Gazan unearths ancient graves in vegetable patch

Abdel-Karim Cafran, a Palestinian resident of Beit Hanun, holds a pottery fragment at a freshly-discovered cemetery in the garden of his house in the town in the northern Gaza Strip, on Jan. 26, 2018. (AFP)
Updated 27 January 2018
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Gazan unearths ancient graves in vegetable patch

BEIT HANUN: When Abdul Karim Al-Kafarnah went to check the rainwater gushing down a hole in his garden he was in for quite a shock — hidden steps led him down to an ancient grave complex.
The 24-year-old lives in the Beit Hanoun district of the Gaza Strip by the Israeli border which suffered intensive bombardment during the 2014 conflict between the Israeli army and Palestinian militants.
The family home was destroyed and the surrounding plots heavily churned up, leaving extensive craters in the ground.
The flash-flooding earlier this week led him to one particular spot, where, on removing a large stone, he found a staircase leading four meters (13 feet) down into an ancient tomb.
“I discovered the place where the water was falling in,” he told AFP.
“I lifted the stone and a stale smell came out.”
As he descended he found a total of nine graves, with piles of bones in some of them — seemingly containing more than one body each. He also found votive lamps and other pottery.
Gaza-based archaeologist Ayman Hassouna said the finds suggested the grave dated back to the Roman era, 2,000 years ago.
“The burial and excavation methods in this tomb date it back to the Roman period but it may have continued in use into the early Byzantine period (5th to 7th centuries AD),” he said.
Professor Jodi Magness, an archaeologist at the University of North Carolina, said such tombs were relatively common in the Holy Land between 100 BC and 100 AD, and again between 300 and 500 AD.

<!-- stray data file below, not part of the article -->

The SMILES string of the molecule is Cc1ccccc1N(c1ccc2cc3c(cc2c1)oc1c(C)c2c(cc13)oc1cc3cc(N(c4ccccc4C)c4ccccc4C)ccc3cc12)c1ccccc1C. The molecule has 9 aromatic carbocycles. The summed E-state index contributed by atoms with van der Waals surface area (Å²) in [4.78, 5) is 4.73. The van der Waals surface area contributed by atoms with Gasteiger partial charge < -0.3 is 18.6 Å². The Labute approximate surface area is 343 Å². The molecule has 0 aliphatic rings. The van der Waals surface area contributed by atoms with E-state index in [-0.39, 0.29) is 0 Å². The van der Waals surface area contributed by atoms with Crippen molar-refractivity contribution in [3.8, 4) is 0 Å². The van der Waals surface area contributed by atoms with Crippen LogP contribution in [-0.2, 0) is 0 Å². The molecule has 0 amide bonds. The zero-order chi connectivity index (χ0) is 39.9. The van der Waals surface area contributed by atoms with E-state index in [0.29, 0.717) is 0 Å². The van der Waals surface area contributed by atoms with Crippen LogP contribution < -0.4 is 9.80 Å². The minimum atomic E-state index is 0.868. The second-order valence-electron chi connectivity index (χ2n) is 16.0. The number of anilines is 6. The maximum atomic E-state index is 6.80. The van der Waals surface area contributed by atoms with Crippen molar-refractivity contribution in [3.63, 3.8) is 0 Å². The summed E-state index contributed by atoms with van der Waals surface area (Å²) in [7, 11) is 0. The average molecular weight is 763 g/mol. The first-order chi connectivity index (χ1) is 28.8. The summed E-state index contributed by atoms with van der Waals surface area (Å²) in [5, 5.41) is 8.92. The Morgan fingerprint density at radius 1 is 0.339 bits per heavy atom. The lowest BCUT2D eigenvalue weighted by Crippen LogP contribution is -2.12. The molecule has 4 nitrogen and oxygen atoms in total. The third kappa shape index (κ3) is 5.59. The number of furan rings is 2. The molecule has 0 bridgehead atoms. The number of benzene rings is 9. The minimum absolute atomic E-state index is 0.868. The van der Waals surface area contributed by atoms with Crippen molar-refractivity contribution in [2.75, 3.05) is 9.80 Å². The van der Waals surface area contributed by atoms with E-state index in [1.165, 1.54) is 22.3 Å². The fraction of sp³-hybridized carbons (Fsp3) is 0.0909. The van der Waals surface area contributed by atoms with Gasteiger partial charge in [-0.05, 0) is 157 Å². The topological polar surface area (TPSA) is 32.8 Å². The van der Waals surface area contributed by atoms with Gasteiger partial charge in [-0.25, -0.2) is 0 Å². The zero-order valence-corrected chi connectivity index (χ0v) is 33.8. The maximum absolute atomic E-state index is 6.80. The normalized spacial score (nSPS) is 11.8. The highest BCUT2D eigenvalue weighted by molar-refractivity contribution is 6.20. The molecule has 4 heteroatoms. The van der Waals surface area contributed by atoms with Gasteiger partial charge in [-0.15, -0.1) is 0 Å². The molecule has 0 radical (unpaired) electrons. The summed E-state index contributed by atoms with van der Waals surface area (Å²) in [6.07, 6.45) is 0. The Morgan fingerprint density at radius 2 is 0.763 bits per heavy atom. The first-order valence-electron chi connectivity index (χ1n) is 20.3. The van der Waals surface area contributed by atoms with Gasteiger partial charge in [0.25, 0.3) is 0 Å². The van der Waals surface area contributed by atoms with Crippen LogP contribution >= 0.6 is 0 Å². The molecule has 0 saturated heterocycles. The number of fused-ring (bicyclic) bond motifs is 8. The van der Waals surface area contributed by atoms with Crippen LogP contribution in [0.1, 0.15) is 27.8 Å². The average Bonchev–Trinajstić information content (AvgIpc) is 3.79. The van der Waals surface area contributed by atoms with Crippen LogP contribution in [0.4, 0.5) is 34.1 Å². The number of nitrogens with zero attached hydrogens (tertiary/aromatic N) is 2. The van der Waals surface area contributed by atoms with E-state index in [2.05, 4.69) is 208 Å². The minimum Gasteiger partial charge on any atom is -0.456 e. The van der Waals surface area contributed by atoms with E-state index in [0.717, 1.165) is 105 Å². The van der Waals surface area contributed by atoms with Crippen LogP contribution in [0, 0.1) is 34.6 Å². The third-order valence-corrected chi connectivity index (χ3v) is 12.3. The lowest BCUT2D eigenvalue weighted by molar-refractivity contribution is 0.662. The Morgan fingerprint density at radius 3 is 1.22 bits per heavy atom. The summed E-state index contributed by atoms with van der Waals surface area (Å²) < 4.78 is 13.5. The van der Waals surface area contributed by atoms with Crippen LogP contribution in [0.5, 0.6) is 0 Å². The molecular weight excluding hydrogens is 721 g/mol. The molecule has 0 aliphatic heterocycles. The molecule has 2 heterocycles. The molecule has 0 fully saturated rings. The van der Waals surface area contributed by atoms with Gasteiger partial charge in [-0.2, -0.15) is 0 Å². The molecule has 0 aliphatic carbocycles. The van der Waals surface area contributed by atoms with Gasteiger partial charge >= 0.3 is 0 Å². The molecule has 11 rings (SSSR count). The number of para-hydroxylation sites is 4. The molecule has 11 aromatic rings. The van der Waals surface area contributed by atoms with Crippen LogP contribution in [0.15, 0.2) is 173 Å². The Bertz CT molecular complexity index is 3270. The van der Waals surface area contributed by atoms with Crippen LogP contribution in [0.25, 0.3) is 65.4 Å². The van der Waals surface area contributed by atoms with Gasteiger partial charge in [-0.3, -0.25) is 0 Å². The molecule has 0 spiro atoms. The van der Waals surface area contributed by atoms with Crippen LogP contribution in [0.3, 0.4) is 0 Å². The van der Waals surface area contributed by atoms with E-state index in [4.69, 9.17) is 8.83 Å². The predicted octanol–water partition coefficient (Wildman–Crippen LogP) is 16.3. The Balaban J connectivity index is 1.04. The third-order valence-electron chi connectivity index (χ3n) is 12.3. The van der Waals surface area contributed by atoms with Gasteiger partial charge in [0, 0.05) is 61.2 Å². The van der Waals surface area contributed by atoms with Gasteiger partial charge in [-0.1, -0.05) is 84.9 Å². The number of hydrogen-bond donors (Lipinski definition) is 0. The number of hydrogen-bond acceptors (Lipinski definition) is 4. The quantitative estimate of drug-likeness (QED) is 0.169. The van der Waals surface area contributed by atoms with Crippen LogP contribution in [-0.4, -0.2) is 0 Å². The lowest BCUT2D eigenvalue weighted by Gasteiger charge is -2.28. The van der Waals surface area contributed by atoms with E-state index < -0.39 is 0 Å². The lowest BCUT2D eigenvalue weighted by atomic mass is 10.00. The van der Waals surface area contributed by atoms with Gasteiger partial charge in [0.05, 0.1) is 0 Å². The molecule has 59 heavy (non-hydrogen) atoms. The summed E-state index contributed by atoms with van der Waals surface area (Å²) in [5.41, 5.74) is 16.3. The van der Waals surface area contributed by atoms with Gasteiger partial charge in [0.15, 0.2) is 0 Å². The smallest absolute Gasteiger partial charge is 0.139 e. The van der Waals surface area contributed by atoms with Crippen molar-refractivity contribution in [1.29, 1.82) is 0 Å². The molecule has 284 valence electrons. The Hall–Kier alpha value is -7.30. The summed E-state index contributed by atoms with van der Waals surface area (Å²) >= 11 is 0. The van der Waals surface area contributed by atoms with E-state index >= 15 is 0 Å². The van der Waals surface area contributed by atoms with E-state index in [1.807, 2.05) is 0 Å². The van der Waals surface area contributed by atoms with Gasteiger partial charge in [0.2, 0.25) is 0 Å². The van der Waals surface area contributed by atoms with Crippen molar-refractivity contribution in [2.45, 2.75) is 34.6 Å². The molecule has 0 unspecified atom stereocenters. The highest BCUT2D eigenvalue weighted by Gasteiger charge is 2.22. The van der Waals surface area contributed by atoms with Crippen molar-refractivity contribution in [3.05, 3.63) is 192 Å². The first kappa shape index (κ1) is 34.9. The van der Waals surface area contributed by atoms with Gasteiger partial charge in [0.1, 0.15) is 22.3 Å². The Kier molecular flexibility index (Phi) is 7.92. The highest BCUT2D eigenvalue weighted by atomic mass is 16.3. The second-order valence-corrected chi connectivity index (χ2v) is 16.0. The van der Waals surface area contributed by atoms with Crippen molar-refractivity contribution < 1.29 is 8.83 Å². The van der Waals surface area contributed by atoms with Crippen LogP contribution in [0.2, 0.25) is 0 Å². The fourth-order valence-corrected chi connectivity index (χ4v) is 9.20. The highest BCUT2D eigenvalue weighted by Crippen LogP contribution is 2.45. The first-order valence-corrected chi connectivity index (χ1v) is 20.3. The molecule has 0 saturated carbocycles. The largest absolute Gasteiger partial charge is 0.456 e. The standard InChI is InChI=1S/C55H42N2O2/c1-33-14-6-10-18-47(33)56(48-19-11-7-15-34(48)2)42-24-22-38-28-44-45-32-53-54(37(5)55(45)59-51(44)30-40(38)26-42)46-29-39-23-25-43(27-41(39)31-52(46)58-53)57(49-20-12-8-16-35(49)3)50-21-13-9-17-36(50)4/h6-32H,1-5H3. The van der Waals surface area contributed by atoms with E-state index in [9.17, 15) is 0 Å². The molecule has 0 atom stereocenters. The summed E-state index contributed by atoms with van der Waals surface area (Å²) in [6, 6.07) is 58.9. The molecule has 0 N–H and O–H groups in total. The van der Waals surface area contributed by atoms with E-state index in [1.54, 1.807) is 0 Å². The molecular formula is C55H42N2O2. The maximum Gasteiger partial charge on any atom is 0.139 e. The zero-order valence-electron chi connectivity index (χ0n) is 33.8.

“Typically, these were family tombs, or sometimes larger tomb complexes could be divided up among families,” she told AFP.
Gaza was a prosperous port in the Roman and early Byzantine periods and boasted many ancient monuments that have since been lost.


Turkish court acquits rapper arrested over lyrics: CNN Turk

Updated 19 June 2018
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Turkish court acquits rapper arrested over lyrics: CNN Turk

ISTANBUL: A Turkish rapper who faced 10 years of jail on charges of encouraging drug use in his lyrics was acquitted on Tuesday at the first session of his trial in Istanbul, broadcaster CNN Turk reported.
Sercan Ipekcioglu, 27, better known by his stage name Ezhel, had been detained since last month after a court accepted a prosecutor’s indictment against him over his lyrics and social media posts, it said.
He denied the charges.
Ezhel, whose videos have racked up millions of views online, refers to smoking marijuana in some of his songs. In Turkey, the encouragement of drug use is punishable by law, as is the possession and sale of narcotics.
Dozens of his fans flooded the court house ahead of the trial, CNN Turk said. The hashtag #FreeEzhel was one of the top trending topics on Turkish Twitter.
“After four weeks of pre-trial detention, the judge took just 30 minutes to rule for rapper Ezhel’s release and acquittal,” said Andrew Gardner of Amnesty International, which followed the trial on Monday.
Some 20,000 Turks took part in Amnesty’s campaign for release of the singer, Gardner said.
Amnesty International has campaigned for journalists, singers and rights defenders jailed in Turkey as part of a government crackdown on the right to free expression which accelerated after a failed coup in 2016.